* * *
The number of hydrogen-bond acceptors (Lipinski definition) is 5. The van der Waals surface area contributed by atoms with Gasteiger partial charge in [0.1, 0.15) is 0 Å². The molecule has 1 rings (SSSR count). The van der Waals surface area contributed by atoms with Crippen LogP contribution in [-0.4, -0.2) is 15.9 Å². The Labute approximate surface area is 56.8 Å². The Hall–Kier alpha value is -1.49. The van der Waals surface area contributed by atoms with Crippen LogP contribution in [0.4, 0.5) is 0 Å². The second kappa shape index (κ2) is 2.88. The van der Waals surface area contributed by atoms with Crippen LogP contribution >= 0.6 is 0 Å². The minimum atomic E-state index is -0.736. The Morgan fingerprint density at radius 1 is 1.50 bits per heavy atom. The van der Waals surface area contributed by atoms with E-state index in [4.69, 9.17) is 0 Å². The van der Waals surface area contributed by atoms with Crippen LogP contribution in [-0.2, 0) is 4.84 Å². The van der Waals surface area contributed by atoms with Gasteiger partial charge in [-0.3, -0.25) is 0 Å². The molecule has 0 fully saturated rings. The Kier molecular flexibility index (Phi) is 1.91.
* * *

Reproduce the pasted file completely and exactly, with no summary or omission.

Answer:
The number of hydrogen-bond acceptors (Lipinski definition) is 5. The van der Waals surface area contributed by atoms with Gasteiger partial charge in [0.1, 0.15) is 0 Å². The molecule has 1 rings (SSSR count). The van der Waals surface area contributed by atoms with Crippen LogP contribution in [-0.4, -0.2) is 15.9 Å². The Labute approximate surface area is 56.8 Å². The Hall–Kier alpha value is -1.49. The van der Waals surface area contributed by atoms with Crippen LogP contribution in [0.4, 0.5) is 0 Å². The second kappa shape index (κ2) is 2.88. The van der Waals surface area contributed by atoms with Crippen LogP contribution >= 0.6 is 0 Å². The minimum atomic E-state index is -0.736. The Morgan fingerprint density at radius 1 is 1.50 bits per heavy atom. The van der Waals surface area contributed by atoms with E-state index in [4.69, 9.17) is 0 Å². The van der Waals surface area contributed by atoms with Crippen LogP contribution in [-0.2, 0) is 4.84 Å². The van der Waals surface area contributed by atoms with Gasteiger partial charge in [-0.3, -0.25) is 0 Å². The molecule has 0 fully saturated rings. The Kier molecular flexibility index (Phi) is 1.91.